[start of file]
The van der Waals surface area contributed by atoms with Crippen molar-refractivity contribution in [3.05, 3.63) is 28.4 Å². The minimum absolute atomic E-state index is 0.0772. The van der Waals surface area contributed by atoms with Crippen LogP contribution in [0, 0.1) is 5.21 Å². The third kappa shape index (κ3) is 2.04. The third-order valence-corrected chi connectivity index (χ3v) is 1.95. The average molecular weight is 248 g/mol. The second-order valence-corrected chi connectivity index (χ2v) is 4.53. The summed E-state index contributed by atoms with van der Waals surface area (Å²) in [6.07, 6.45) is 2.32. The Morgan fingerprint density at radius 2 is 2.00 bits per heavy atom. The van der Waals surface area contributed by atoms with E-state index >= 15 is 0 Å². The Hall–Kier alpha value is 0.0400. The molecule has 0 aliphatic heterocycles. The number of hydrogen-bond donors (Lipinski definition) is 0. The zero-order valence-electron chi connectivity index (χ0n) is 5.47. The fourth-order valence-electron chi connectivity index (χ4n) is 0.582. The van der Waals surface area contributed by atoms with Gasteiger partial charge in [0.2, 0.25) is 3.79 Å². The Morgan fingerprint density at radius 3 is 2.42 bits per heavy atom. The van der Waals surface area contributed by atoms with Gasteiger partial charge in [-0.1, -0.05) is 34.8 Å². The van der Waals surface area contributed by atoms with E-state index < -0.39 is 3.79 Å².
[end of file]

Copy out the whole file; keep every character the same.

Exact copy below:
The van der Waals surface area contributed by atoms with Crippen molar-refractivity contribution in [3.05, 3.63) is 28.4 Å². The minimum absolute atomic E-state index is 0.0772. The van der Waals surface area contributed by atoms with Crippen LogP contribution in [0, 0.1) is 5.21 Å². The third kappa shape index (κ3) is 2.04. The third-order valence-corrected chi connectivity index (χ3v) is 1.95. The average molecular weight is 248 g/mol. The second-order valence-corrected chi connectivity index (χ2v) is 4.53. The summed E-state index contributed by atoms with van der Waals surface area (Å²) in [6.07, 6.45) is 2.32. The Morgan fingerprint density at radius 2 is 2.00 bits per heavy atom. The van der Waals surface area contributed by atoms with E-state index >= 15 is 0 Å². The Hall–Kier alpha value is 0.0400. The molecule has 0 aliphatic heterocycles. The number of hydrogen-bond donors (Lipinski definition) is 0. The zero-order valence-electron chi connectivity index (χ0n) is 5.47. The fourth-order valence-electron chi connectivity index (χ4n) is 0.582. The van der Waals surface area contributed by atoms with Gasteiger partial charge in [0.2, 0.25) is 3.79 Å². The Morgan fingerprint density at radius 3 is 2.42 bits per heavy atom. The van der Waals surface area contributed by atoms with Gasteiger partial charge in [-0.1, -0.05) is 34.8 Å². The van der Waals surface area contributed by atoms with E-state index < -0.39 is 3.79 Å².